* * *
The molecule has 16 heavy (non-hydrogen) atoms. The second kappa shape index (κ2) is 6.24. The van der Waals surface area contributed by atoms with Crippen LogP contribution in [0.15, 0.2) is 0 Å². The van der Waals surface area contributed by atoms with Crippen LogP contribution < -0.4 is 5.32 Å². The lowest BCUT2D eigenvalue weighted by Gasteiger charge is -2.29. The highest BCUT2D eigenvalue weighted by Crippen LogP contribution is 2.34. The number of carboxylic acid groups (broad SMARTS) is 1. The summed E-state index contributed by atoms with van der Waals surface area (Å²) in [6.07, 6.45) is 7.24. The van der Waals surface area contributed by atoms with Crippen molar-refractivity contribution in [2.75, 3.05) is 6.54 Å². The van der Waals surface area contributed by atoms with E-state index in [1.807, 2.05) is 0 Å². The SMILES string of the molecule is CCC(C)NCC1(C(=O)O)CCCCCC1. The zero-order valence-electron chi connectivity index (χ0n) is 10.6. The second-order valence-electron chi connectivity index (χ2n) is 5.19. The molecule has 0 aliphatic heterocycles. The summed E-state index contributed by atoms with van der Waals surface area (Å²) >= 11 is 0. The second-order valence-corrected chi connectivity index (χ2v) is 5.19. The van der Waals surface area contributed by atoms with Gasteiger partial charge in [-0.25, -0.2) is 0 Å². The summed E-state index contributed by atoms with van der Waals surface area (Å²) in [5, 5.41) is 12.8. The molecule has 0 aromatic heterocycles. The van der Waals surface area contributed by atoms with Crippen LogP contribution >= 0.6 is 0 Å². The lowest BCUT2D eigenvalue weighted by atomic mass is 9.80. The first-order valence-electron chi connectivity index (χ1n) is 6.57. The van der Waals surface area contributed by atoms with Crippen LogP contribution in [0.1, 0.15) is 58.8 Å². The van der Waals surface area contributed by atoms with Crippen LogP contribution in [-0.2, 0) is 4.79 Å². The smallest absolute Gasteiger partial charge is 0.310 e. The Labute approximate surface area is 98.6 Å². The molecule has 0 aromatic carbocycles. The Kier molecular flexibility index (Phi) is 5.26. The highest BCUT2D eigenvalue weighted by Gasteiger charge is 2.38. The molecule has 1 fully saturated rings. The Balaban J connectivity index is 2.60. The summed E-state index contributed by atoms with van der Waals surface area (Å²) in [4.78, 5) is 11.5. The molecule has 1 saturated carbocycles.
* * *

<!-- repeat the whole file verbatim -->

The molecule has 16 heavy (non-hydrogen) atoms. The second kappa shape index (κ2) is 6.24. The van der Waals surface area contributed by atoms with Crippen LogP contribution in [0.15, 0.2) is 0 Å². The van der Waals surface area contributed by atoms with Crippen LogP contribution < -0.4 is 5.32 Å². The lowest BCUT2D eigenvalue weighted by Gasteiger charge is -2.29. The highest BCUT2D eigenvalue weighted by Crippen LogP contribution is 2.34. The number of carboxylic acid groups (broad SMARTS) is 1. The summed E-state index contributed by atoms with van der Waals surface area (Å²) in [6.07, 6.45) is 7.24. The van der Waals surface area contributed by atoms with Crippen molar-refractivity contribution in [2.75, 3.05) is 6.54 Å². The van der Waals surface area contributed by atoms with E-state index in [1.807, 2.05) is 0 Å². The SMILES string of the molecule is CCC(C)NCC1(C(=O)O)CCCCCC1. The zero-order valence-electron chi connectivity index (χ0n) is 10.6. The second-order valence-electron chi connectivity index (χ2n) is 5.19. The molecule has 0 aliphatic heterocycles. The summed E-state index contributed by atoms with van der Waals surface area (Å²) >= 11 is 0. The second-order valence-corrected chi connectivity index (χ2v) is 5.19. The van der Waals surface area contributed by atoms with Gasteiger partial charge in [-0.25, -0.2) is 0 Å². The summed E-state index contributed by atoms with van der Waals surface area (Å²) in [5, 5.41) is 12.8. The molecule has 0 aromatic heterocycles. The van der Waals surface area contributed by atoms with Crippen LogP contribution >= 0.6 is 0 Å². The lowest BCUT2D eigenvalue weighted by atomic mass is 9.80. The first-order valence-electron chi connectivity index (χ1n) is 6.57. The van der Waals surface area contributed by atoms with Crippen LogP contribution in [0.1, 0.15) is 58.8 Å². The van der Waals surface area contributed by atoms with Crippen LogP contribution in [-0.2, 0) is 4.79 Å². The smallest absolute Gasteiger partial charge is 0.310 e. The Labute approximate surface area is 98.6 Å². The molecule has 0 aromatic carbocycles. The Kier molecular flexibility index (Phi) is 5.26. The highest BCUT2D eigenvalue weighted by Gasteiger charge is 2.38. The molecule has 1 fully saturated rings. The Balaban J connectivity index is 2.60. The summed E-state index contributed by atoms with van der Waals surface area (Å²) in [4.78, 5) is 11.5. The molecule has 1 saturated carbocycles.